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5 Fuse Facts

In every home there is a distribution board, commonly called a fuse box or circuit breaker box. It is the heart of your home’s electrical system. Here a few facts you should know about your fuse box:

1. Fuses prevent fires: Fuses are made for the express purpose of giving their life for yours. They are the sacrificial lambs of the electronic world. When too much current passes through a fuse or breaker it interrupts the flow of electricity. Without this safeguard, electrical surges could cause overheating or even a fire.

2. Fuses and breakers should be upgraded every 20 years: If your breaker box is older than 20 years, it may be time for an upgrade. Over time, energy use has changed. The demands placed on breaker boxes today are much greater, and an old system may not be able to handle it. If your breakers or fuses are constantly blowing or tripping, you may want to think about an upgrade. Generally if you have actual fuses, you have an electrical system that is over 50 years old. You may want to think about upgrading the entire system- including the wiring and outlets inside the house- for safety. An ounce of prevention is worth a pound of cure.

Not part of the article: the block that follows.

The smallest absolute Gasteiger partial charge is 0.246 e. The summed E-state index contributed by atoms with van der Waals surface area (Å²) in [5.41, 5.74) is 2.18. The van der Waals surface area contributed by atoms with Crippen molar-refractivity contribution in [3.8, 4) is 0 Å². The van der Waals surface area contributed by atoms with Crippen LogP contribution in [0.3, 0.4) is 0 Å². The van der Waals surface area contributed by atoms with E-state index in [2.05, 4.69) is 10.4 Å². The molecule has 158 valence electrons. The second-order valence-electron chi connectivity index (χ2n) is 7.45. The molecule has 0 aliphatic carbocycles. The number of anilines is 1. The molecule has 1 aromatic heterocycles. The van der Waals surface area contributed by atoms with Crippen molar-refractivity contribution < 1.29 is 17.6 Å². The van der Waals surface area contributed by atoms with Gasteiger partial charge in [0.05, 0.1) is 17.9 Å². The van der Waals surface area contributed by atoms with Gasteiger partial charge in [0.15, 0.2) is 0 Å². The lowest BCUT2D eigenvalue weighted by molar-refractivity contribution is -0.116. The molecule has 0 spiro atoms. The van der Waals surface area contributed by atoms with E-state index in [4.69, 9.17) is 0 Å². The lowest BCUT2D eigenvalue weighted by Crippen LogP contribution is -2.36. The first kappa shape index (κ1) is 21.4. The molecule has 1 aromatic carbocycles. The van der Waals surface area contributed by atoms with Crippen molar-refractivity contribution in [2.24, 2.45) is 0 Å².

3. Fuses blow for a reason: Find out what it is before you reset or replace. There is always a cause; it may be that you have overloaded the electrical system. If so, just turn off some electrical equipment and try again. Electric clothes dryers and ovens, heaters, air conditioners, vacuums and hair dryers are often the culprits of an overload. If there is any sign of an electrical fire- such as sparks, smoke, or burnt and melted wires- DO NOT reset the system. Call an electrician before restoring the power.

4. Fuses need to match the current: The volts passing through the fuse or breaker should match the volts the fuse can take. If you have a fuse that is too small for the volts that are running through it, there is a possibility of arcing. If the fuse is too large, it may not blow when a surge occurs. Either way, the surge will continue into your electronic equipment and could cause a fire.

5. There are more fuses than you think: Before you go out to reset your fuse box, take a look around. What is off? What is still on? You may not have to go outside at all. In some homes an internal fuse is connected to the electrical outlets. If so, there will be a red reset button located between the sockets. If only one plug is affected by the outage, try pressing that red button. It takes a little force to get it all the way in, but it should click. Before you do that, make sure that whatever equipment caused the issue is unplugged, and never use anything metal to push the reset button.